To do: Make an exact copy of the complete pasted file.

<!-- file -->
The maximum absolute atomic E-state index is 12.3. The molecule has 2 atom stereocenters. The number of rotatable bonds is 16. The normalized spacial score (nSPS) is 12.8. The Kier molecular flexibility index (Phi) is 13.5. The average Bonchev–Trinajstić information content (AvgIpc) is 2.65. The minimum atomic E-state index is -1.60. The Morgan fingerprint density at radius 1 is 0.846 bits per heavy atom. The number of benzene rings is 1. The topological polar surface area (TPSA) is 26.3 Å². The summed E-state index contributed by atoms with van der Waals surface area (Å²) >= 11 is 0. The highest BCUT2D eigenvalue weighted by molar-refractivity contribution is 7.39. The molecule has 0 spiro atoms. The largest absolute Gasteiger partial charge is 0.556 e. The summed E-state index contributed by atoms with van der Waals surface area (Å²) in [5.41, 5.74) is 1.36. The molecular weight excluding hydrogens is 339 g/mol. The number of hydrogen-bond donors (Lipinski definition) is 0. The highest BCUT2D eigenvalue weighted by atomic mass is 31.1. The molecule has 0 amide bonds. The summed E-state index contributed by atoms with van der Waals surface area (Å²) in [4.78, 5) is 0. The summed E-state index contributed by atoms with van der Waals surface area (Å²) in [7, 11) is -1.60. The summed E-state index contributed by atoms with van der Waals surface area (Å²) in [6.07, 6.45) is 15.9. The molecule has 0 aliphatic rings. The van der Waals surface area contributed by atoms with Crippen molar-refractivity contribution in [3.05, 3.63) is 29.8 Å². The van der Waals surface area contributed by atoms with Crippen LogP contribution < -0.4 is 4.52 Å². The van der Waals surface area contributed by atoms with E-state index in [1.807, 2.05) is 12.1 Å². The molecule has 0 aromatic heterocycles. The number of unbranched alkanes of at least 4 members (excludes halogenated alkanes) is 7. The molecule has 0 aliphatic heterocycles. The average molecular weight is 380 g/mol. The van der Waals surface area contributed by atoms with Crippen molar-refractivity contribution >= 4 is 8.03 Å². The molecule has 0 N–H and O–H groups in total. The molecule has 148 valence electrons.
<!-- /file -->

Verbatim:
The maximum absolute atomic E-state index is 12.3. The molecule has 2 atom stereocenters. The number of rotatable bonds is 16. The normalized spacial score (nSPS) is 12.8. The Kier molecular flexibility index (Phi) is 13.5. The average Bonchev–Trinajstić information content (AvgIpc) is 2.65. The minimum atomic E-state index is -1.60. The Morgan fingerprint density at radius 1 is 0.846 bits per heavy atom. The number of benzene rings is 1. The topological polar surface area (TPSA) is 26.3 Å². The summed E-state index contributed by atoms with van der Waals surface area (Å²) >= 11 is 0. The highest BCUT2D eigenvalue weighted by molar-refractivity contribution is 7.39. The molecule has 0 spiro atoms. The largest absolute Gasteiger partial charge is 0.556 e. The summed E-state index contributed by atoms with van der Waals surface area (Å²) in [5.41, 5.74) is 1.36. The molecular weight excluding hydrogens is 339 g/mol. The number of hydrogen-bond donors (Lipinski definition) is 0. The highest BCUT2D eigenvalue weighted by atomic mass is 31.1. The molecule has 0 amide bonds. The summed E-state index contributed by atoms with van der Waals surface area (Å²) in [4.78, 5) is 0. The summed E-state index contributed by atoms with van der Waals surface area (Å²) in [7, 11) is -1.60. The summed E-state index contributed by atoms with van der Waals surface area (Å²) in [6.07, 6.45) is 15.9. The molecule has 0 aliphatic rings. The van der Waals surface area contributed by atoms with Crippen molar-refractivity contribution in [3.05, 3.63) is 29.8 Å². The van der Waals surface area contributed by atoms with Crippen LogP contribution < -0.4 is 4.52 Å². The van der Waals surface area contributed by atoms with E-state index in [1.807, 2.05) is 12.1 Å². The molecule has 0 aromatic heterocycles. The number of unbranched alkanes of at least 4 members (excludes halogenated alkanes) is 7. The molecule has 0 aliphatic heterocycles. The average molecular weight is 380 g/mol. The van der Waals surface area contributed by atoms with Crippen molar-refractivity contribution >= 4 is 8.03 Å². The molecule has 0 N–H and O–H groups in total. The molecule has 148 valence electrons.